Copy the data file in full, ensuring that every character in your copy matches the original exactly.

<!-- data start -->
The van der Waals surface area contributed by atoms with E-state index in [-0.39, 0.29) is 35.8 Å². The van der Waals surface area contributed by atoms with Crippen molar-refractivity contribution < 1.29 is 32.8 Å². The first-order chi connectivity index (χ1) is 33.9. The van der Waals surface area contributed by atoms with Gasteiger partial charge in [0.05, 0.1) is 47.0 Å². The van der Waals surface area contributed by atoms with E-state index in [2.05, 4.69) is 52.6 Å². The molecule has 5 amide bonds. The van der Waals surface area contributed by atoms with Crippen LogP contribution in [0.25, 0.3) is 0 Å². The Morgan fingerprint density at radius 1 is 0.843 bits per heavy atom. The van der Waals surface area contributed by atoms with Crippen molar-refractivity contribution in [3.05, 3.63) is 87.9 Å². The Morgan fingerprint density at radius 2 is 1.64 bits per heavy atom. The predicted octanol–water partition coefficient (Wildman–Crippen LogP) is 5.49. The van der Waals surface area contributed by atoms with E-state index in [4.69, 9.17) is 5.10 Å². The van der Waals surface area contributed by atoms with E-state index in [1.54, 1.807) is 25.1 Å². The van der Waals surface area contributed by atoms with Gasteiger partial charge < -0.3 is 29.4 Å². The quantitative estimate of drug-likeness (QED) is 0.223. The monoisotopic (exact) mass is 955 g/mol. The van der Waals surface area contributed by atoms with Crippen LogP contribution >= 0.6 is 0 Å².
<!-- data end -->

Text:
The van der Waals surface area contributed by atoms with E-state index in [-0.39, 0.29) is 35.8 Å². The van der Waals surface area contributed by atoms with Crippen molar-refractivity contribution < 1.29 is 32.8 Å². The first-order chi connectivity index (χ1) is 33.9. The van der Waals surface area contributed by atoms with Gasteiger partial charge in [0.05, 0.1) is 47.0 Å². The van der Waals surface area contributed by atoms with E-state index in [2.05, 4.69) is 52.6 Å². The molecule has 5 amide bonds. The van der Waals surface area contributed by atoms with Crippen LogP contribution in [0.25, 0.3) is 0 Å². The Morgan fingerprint density at radius 1 is 0.843 bits per heavy atom. The van der Waals surface area contributed by atoms with Crippen molar-refractivity contribution in [3.05, 3.63) is 87.9 Å². The Morgan fingerprint density at radius 2 is 1.64 bits per heavy atom. The predicted octanol–water partition coefficient (Wildman–Crippen LogP) is 5.49. The van der Waals surface area contributed by atoms with E-state index in [4.69, 9.17) is 5.10 Å². The van der Waals surface area contributed by atoms with E-state index in [1.54, 1.807) is 25.1 Å². The van der Waals surface area contributed by atoms with Gasteiger partial charge < -0.3 is 29.4 Å². The quantitative estimate of drug-likeness (QED) is 0.223. The monoisotopic (exact) mass is 955 g/mol. The van der Waals surface area contributed by atoms with Crippen LogP contribution >= 0.6 is 0 Å².